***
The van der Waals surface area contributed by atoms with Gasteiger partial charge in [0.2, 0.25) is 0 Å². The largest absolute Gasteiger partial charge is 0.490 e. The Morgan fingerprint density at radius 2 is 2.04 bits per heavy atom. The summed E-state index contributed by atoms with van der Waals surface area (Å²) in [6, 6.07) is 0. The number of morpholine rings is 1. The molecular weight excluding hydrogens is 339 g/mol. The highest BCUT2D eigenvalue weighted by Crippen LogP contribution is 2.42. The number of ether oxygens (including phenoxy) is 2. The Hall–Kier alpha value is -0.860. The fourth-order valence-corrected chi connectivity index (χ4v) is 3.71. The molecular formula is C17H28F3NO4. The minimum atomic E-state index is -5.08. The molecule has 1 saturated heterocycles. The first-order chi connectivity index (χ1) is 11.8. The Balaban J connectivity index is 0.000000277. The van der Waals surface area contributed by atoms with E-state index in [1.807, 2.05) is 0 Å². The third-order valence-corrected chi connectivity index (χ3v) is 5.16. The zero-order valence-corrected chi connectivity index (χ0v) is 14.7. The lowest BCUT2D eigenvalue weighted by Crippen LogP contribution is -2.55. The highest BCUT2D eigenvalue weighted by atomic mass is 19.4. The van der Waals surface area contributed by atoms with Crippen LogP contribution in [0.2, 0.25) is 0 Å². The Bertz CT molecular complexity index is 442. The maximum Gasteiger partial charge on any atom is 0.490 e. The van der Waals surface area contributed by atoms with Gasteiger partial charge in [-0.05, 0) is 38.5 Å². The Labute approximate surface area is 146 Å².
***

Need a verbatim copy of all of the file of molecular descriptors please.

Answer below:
The van der Waals surface area contributed by atoms with Gasteiger partial charge in [0.2, 0.25) is 0 Å². The largest absolute Gasteiger partial charge is 0.490 e. The Morgan fingerprint density at radius 2 is 2.04 bits per heavy atom. The summed E-state index contributed by atoms with van der Waals surface area (Å²) in [6, 6.07) is 0. The number of morpholine rings is 1. The molecular weight excluding hydrogens is 339 g/mol. The highest BCUT2D eigenvalue weighted by Crippen LogP contribution is 2.42. The number of ether oxygens (including phenoxy) is 2. The Hall–Kier alpha value is -0.860. The fourth-order valence-corrected chi connectivity index (χ4v) is 3.71. The molecular formula is C17H28F3NO4. The minimum atomic E-state index is -5.08. The molecule has 1 saturated heterocycles. The first-order chi connectivity index (χ1) is 11.8. The Balaban J connectivity index is 0.000000277. The van der Waals surface area contributed by atoms with E-state index in [1.807, 2.05) is 0 Å². The third-order valence-corrected chi connectivity index (χ3v) is 5.16. The zero-order valence-corrected chi connectivity index (χ0v) is 14.7. The lowest BCUT2D eigenvalue weighted by Crippen LogP contribution is -2.55. The highest BCUT2D eigenvalue weighted by atomic mass is 19.4. The van der Waals surface area contributed by atoms with Crippen LogP contribution in [0.2, 0.25) is 0 Å². The Bertz CT molecular complexity index is 442. The maximum Gasteiger partial charge on any atom is 0.490 e. The van der Waals surface area contributed by atoms with Gasteiger partial charge in [-0.05, 0) is 38.5 Å². The Labute approximate surface area is 146 Å².